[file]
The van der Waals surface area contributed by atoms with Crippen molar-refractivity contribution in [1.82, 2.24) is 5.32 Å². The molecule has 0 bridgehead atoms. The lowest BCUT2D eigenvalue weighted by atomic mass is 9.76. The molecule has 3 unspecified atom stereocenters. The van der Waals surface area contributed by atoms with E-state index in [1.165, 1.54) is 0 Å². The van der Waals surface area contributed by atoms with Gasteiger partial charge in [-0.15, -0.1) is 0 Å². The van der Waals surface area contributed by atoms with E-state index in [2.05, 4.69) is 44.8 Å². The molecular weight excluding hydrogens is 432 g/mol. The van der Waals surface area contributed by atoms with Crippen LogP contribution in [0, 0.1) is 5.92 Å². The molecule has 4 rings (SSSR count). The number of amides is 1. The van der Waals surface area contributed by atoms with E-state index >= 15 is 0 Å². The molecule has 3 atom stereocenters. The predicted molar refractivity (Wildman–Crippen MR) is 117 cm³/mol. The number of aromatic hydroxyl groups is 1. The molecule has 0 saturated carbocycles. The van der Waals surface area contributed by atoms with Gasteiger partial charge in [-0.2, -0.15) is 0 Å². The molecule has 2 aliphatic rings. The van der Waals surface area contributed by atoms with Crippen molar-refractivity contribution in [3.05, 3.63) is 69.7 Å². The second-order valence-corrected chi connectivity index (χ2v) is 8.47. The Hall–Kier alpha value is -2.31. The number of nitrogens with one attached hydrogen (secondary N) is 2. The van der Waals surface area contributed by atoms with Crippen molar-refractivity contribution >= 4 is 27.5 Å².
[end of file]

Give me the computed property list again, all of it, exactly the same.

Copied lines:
The van der Waals surface area contributed by atoms with Crippen molar-refractivity contribution in [1.82, 2.24) is 5.32 Å². The molecule has 0 bridgehead atoms. The lowest BCUT2D eigenvalue weighted by atomic mass is 9.76. The molecule has 3 unspecified atom stereocenters. The van der Waals surface area contributed by atoms with E-state index in [1.165, 1.54) is 0 Å². The van der Waals surface area contributed by atoms with Gasteiger partial charge in [-0.15, -0.1) is 0 Å². The van der Waals surface area contributed by atoms with E-state index in [2.05, 4.69) is 44.8 Å². The molecular weight excluding hydrogens is 432 g/mol. The van der Waals surface area contributed by atoms with Crippen LogP contribution in [0, 0.1) is 5.92 Å². The molecule has 4 rings (SSSR count). The number of amides is 1. The van der Waals surface area contributed by atoms with E-state index >= 15 is 0 Å². The molecule has 3 atom stereocenters. The predicted molar refractivity (Wildman–Crippen MR) is 117 cm³/mol. The number of aromatic hydroxyl groups is 1. The molecule has 0 saturated carbocycles. The van der Waals surface area contributed by atoms with Gasteiger partial charge in [-0.2, -0.15) is 0 Å². The molecule has 2 aliphatic rings. The van der Waals surface area contributed by atoms with Crippen molar-refractivity contribution in [3.05, 3.63) is 69.7 Å². The second-order valence-corrected chi connectivity index (χ2v) is 8.47. The Hall–Kier alpha value is -2.31. The number of nitrogens with one attached hydrogen (secondary N) is 2. The van der Waals surface area contributed by atoms with Crippen molar-refractivity contribution >= 4 is 27.5 Å².